It’s been a transformational year in the electric vehicle (EV) space – most notably with the introduction to Parliament of the Electric Vehicle Discount Bill which, once passed, will benefit fleets as well as drivers of zero and low-emission vehicles.
As a result, there’s been a flurry of EV-related activity here at Interleasing and our parent company McMillan Shakespeare (MMS), whose fleet we’ve been charged with electrifying as part of the MMS Group’s broader sustainability goals.
As at September 2022, 18% of the vehicles in our fleet are EVs. At the same time last year there was zero – that's a jump of almost 20% in 12 months.
Plans are in place to continue growing the number of EVs – a spread of mainstream models including Tesla Model 3, Hyundai KONA, Kia Niro, Nissan Leaf, Hyundai Ioniq and MG ZS – to a target of 30% by 30 June 2023.
“The world of EVs evolved quickly during the midst of the pandemic – we had a lot of curious clients asking questions, as well as our people internally deliberating on how the EV evolution will shape the future mobility needs of our clients,” Anthony Perri, General Manager – Sales and Customer Relations, says.
Foreshadowing this growth, we have established EV planning teams and recruited EV-specific roles that include a new General Manager of EV Infrastructure in Nick Demetrios, who also heads up our Just Honk Used Cars division. As part of the electrification journey, Just Honk have installed chargers at their Laverton North site that are available to MMS drivers and the public alike.
Nick says the team are working on a range of products geared towards making EV drivers’ lives easier.
“Our product development team, in collaboration with leading manufacturers of EV chargers and software developers, have been working to create a solution that will remove the angst of installing charging infrastructure in employees’ homes, and the associated costs.”
This solution will connect Interleasing’s fleet management system to a driver’s home switchboard through timed and dynamic load management, to manage reimbursements for electricity used at home while charging. Nick says it’s all about alleviating ‘range anxiety’ and giving people confidence in the charging process – which can be complemented by fast chargers at key destinations in metro and regional areas.
“Our research has told us that 80% of the charging for EVs will be done at home,” he says. “With the recent increase in new EV sales, the current public charging network is getting busier which is causing reliability issues.”
Sustainability initiatives have been a focus at Interleasing and MMS for several years now. As an experienced fleet management provider, we are committed to being a responsible business, and one that is conscious of our role in helping to ensure the future sustainability of our planet.
It’s why in 2015 we partnered with Australia’s first carbon offset provider, Greenfleet. Through our partnership, Greenfleet has planted thousands of native trees that over their lifetimes will help to sequester carbon emitted by our clients’ vehicles.
Earlier this year we released a discussion guide – A Roadmap for Australian Fleet Manager to Transition to EVs – designed to assist organisations in determining how their fleet can successfully evolve to a greener future.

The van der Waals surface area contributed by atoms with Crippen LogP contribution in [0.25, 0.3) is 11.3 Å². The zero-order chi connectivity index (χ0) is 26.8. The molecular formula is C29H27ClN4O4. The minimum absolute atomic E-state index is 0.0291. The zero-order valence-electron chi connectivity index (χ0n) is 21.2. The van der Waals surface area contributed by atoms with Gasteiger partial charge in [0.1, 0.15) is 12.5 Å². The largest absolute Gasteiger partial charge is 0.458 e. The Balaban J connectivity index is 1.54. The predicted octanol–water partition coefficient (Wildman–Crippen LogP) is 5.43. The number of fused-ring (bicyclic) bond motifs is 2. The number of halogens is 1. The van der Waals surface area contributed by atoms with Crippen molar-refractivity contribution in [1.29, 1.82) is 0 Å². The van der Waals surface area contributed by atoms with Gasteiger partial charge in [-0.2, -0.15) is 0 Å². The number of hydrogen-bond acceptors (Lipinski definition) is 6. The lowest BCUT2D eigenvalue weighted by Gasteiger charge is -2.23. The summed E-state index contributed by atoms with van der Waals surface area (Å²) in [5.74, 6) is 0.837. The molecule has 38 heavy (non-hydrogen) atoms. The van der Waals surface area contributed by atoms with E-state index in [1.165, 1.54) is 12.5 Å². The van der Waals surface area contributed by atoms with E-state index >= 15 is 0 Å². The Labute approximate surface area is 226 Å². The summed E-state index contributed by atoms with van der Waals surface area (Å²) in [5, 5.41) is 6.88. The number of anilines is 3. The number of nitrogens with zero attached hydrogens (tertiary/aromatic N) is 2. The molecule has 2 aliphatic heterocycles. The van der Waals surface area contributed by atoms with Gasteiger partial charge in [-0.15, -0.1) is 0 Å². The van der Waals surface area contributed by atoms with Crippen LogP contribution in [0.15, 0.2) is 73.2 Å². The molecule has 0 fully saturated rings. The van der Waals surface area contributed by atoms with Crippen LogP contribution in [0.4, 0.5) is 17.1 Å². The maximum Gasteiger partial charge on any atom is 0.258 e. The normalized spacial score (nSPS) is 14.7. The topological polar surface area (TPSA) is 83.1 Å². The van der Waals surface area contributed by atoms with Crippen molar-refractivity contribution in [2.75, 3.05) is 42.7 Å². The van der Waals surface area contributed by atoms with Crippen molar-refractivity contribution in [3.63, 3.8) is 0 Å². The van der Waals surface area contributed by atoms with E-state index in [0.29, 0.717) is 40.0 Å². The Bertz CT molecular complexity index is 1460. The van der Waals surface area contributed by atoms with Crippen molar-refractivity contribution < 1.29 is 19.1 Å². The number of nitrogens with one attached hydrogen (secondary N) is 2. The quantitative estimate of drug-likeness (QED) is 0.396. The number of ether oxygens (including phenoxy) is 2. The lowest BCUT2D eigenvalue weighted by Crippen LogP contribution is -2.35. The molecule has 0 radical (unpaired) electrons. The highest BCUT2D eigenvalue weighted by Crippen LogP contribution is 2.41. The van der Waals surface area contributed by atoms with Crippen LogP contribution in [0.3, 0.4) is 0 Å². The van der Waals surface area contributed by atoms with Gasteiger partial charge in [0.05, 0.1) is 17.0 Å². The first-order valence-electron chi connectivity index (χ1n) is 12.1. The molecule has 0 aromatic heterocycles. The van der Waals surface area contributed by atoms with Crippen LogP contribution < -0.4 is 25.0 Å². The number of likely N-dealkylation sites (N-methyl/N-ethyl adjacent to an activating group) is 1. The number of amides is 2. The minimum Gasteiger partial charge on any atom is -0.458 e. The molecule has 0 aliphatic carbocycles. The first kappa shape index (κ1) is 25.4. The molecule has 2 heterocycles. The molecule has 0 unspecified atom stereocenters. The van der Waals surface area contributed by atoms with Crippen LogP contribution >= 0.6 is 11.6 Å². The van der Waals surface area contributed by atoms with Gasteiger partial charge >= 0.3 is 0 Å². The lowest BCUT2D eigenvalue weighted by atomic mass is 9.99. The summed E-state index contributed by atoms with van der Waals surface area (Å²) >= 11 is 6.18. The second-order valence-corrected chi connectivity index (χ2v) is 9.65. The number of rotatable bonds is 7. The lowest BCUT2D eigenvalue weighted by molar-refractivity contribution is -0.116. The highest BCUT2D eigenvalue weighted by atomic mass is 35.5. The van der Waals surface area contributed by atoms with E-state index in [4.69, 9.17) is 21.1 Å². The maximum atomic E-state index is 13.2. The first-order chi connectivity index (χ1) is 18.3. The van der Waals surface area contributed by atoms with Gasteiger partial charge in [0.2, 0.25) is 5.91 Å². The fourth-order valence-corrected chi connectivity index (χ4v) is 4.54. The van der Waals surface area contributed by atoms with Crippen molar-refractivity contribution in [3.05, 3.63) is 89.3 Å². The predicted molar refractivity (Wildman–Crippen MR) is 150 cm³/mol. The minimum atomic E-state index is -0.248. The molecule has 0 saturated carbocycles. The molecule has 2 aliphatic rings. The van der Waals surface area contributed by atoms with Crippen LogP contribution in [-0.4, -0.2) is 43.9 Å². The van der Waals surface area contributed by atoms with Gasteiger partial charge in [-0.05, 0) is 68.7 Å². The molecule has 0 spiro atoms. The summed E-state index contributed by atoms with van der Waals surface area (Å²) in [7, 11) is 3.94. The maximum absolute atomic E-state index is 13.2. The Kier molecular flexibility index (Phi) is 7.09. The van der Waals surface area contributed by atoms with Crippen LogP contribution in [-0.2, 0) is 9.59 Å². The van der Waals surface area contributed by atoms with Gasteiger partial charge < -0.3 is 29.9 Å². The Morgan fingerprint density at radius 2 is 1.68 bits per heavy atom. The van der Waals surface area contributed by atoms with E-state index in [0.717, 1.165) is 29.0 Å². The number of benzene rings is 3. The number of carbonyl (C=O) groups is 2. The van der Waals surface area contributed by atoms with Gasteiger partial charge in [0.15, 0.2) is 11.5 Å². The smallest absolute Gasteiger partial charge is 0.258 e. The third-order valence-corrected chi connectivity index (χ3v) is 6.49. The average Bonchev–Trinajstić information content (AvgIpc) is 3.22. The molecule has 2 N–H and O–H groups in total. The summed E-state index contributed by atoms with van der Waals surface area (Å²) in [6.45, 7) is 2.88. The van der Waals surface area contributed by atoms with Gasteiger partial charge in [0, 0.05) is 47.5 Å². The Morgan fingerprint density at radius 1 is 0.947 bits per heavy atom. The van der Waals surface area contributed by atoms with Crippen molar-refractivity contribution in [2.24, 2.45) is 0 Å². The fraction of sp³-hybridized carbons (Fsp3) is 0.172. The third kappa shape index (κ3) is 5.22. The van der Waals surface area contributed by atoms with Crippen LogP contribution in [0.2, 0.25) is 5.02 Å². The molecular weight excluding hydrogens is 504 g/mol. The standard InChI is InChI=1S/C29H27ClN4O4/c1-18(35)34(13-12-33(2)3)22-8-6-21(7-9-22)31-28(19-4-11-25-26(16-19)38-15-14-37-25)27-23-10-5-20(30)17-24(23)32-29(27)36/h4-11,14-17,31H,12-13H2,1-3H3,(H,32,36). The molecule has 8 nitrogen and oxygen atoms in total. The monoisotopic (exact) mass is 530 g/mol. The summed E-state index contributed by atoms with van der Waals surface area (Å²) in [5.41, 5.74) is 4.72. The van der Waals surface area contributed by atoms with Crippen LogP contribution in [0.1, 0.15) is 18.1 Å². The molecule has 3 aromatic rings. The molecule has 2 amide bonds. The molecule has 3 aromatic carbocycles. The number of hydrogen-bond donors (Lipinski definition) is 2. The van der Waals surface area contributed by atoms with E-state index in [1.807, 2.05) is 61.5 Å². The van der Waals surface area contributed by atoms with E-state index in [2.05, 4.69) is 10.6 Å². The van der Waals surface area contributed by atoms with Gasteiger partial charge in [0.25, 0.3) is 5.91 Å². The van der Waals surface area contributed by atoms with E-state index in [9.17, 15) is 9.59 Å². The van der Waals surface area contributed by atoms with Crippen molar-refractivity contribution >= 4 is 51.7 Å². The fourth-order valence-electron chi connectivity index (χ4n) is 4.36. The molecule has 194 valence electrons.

Australian Red Cross Strategic and Accommodation Manager Paul Sor says Interleasing are helping his organisation take their first steps towards a truly carbon neutral Australian Red Cross fleet. “By transitioning to EVs, and once our energy is derived from renewable resources such as solar panels, our vehicles will be truly carbon neutral ‘at the tail pipe’,” he says. “Over time this will make a meaningful contribution to the lowering of greenhouse gases.”
Adam Morrison, Managing Director – Asset Management Services, says Red Cross’ approach follows Interleasing’s 3-step framework that helps organisations transition to EVs in a “strategic and holistic way”.
“For most fleets, the transition to EVs will be a marathon and not a sprint. The important part is taking that first step. A feasible transition might be taking some smaller steps first as a ‘test and learn’ to get one step closer to a full EV rollout.”
Our framework starts by assessing a client's current carbon footprint, driver behaviour and variables of employee adoption.
Secondly, we explore vehicle options available based on a client’s budget and the current market environment – including vehicle availability, affordability and charging infrastructure requirements.
Finally, it’s about being ready for what’s next, and ensuring clients not only have the best possible outcome for today, but that they’re also set up for the future.
Adam adds: “with so many factors such as government policy and regulation, global supply chains and other considerations outside an organisation’s control, a clear vision of what success looks like gives you the ability to respond to a rapidly changing market.”
With demand rising, infrastructure evolving and continued incentives as the national and state governments eye off net zero emissions by 2050 (2030 in Tasmania), Interleasing and MMS will continue accelerating our EV business activity. Next in the works is an ‘Electric Vehicle Drive Day’ – where Interleasing clients can touch, feel, drive and experience EVs for themselves.
"Our mantra ‘the experts you can rely on’ needs to extend to the world of EVs, and for us to be at the forefront of what’s going on in the industry is key so we can provide clients with the best possible solutions in the marketplace,” Anthony says. "There’s a long way to go, but Interleasing is certainly well positioned to deliver to the evolving needs of our clients.
For more information about Interleasing’s 3-step EV transition framework, download our guide here: A Roadmap For Australian Fleet Managers To Transition To EVs.